Reviews from the Netherlands continue to trickle in. Karen attempts The Evenings, but does she like it any more than Lizzy did in the first two months of the project? Meanwhile, Susan found The Boy by Wytske Versteeg deeply unsettling. Ireland also features with two new reviews, a new one for The Glorious Heresieswhich makes it the most popular book so far (3 reviews in total), and Anne Enright’s The Green Road

The last country on the list with two new reviews is Italy, with the crime fiction of Augusto de Angelis and the story of the breakdown of a marriage by Domenico Starnone.

The remaining countries featured in the selection of March and April have been: Norway, represented by Anne Holt – Norway is not in the EU, but we will leave that link there anyway; Denmark with Dorthe Nors’ Mirror Shoulder SignalPoland with Swallowing Mercury by Wioletta Greg, Czech Republic or Czechia with Bohumil Hrabal’s Closely Observed Trains. The French might take exception with Marguerite Yourcenar representing Belgium rather than France, but that was Jonathan’s choice and that country is rather under-represented.

After a strong start in the first batch of reviews, Germany only managed one review in this round, a lesser-known Heinrich Böll oeuvre.

So what will the next two months bring? Personally, I intend to read more in this category. Perhaps two or three in May? I am currently reading the road-trip book by Andrzej Stasiuk (Poland), and will move on to poems from Malta and Pessoa’s pseudo-diary The Book of Disquiet (Portugal). But, as we all know, my plans for reading don’t always work out and I get easily side-tracked.

Special thanks and celebrations for Susan Osborne, Kate Jackson, Jonathan from Intermittencies of the Mind and Karen from Booker Talk, who have been the most prolific reviewers over these past two months, but thank you to everyone who has contributed, read, tweeted about this project.

 

Honesty, Likability and Book Reviews

Before I had my internet outage last week, I read a remarkably honest article about reviewing books when you have vested interests (are part of the publishing industry or are an author yourself). Sadly, I cannot remember the author nor find the article to link it here, but it left quite an impression. I started wondering just how honest my own reviews are, what my own hidden motivations are. I am about to write something that is deeply uncomfortable to think about, something which may not endear me to all those involved in publishing. But here goes…

Books, from wired.com

My primary purpose, when I started reviewing books on my blog, was to give an unvarnished opinion of what I had liked and disliked about a certain book, while recognising that it’s a matter of personal taste, that my taste is not infallible (far from it!), but I felt that I owed potential future readers full honesty.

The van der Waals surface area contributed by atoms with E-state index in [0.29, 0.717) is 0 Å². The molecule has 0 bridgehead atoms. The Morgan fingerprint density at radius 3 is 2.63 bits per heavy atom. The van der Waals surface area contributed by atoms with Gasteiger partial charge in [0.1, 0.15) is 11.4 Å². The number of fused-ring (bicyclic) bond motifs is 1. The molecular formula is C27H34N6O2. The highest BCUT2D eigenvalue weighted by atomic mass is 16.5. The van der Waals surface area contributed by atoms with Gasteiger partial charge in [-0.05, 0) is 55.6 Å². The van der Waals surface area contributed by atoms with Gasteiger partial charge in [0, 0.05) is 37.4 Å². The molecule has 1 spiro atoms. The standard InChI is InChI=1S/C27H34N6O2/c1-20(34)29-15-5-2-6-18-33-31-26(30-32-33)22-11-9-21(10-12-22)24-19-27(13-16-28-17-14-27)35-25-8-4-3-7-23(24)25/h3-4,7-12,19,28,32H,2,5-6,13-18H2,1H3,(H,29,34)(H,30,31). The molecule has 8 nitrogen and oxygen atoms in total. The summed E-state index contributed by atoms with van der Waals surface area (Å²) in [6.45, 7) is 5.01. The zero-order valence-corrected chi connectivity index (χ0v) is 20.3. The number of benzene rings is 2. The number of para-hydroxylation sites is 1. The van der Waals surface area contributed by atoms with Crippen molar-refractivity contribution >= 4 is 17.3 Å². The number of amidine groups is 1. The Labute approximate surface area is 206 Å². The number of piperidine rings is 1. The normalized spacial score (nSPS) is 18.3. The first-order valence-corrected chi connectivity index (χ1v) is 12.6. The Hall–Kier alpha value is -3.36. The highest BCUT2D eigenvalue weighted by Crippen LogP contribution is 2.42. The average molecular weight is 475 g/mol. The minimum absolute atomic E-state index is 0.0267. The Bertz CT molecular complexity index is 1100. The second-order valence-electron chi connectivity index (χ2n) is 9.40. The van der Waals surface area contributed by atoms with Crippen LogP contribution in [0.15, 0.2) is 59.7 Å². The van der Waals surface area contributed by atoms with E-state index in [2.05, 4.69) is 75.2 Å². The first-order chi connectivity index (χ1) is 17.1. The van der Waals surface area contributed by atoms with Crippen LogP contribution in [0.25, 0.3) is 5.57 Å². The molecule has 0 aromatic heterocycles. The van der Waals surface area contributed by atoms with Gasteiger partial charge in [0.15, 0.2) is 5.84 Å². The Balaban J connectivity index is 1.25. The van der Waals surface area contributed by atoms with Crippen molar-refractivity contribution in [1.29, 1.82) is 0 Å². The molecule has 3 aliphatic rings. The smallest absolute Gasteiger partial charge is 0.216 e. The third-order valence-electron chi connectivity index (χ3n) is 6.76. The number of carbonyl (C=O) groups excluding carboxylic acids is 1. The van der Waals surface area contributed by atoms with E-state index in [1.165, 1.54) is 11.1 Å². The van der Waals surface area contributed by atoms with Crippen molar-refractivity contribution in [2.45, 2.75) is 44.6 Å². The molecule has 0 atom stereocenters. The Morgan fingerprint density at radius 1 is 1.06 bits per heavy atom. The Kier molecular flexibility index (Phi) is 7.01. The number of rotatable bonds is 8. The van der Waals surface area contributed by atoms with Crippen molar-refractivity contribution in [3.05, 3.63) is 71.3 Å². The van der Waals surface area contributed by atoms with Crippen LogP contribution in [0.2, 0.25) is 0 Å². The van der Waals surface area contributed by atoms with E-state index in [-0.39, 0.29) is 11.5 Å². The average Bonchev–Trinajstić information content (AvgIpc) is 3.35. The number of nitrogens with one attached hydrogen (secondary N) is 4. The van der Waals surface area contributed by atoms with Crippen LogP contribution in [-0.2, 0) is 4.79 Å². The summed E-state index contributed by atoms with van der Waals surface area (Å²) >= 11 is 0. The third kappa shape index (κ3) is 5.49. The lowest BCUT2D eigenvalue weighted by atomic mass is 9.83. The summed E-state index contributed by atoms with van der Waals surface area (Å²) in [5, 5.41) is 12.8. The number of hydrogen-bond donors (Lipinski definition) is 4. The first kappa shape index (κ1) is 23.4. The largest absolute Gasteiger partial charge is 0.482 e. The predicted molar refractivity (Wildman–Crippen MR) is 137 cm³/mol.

Are you Kafka? No? Not sure about 5* then...
Are you Kafka? No? Not sure about 5* then…

I didn’t realise that star ratings are perceived very differently on Amazon and Goodreads than they are in my mind. To me, 5 stars is only for the truly exceptional (just to give you an idea: my favourite authors of all time, like Kafka, Virginia Woolf, F. Scott Fitzgerald, have got some 5 stars, but not for all of their books). Four stars is very high praise indeed, while three stars is a good, solid read, but it doesn’t really stand out in any way. Two is ploddingly average but readable, while 1 means I did finish it but rather regret the time wasted. And no stars at all means I cannot even begin to discuss the many, many things which I disliked about the book.

Then I discovered that many of my friends (in real life, on blogs or twitter) were authors and pressing their books upon me for review. I don’t want to hurt them, I know how much work goes into writing, finishing, editing a book. Belatedly, I also discovered that anything below a 5 star tends to provoke an author’s ire, however cleverly I argue my case (and point out both pros and cons). Admittedly, authors who’ve been in the business for a while and have had some success tend to be more … well, relaxed and professional about it. Many of them are still speaking to me after I gave them 3 or 4 star reviews on Crime Fiction Lover, and I think some publishers are resigned to the fact that I very, very seldom give out a 5 star. Which makes that rare bird all the more precious (to my mind). After all, if everything is a 5 star, how on earth can we ever decide what to read next?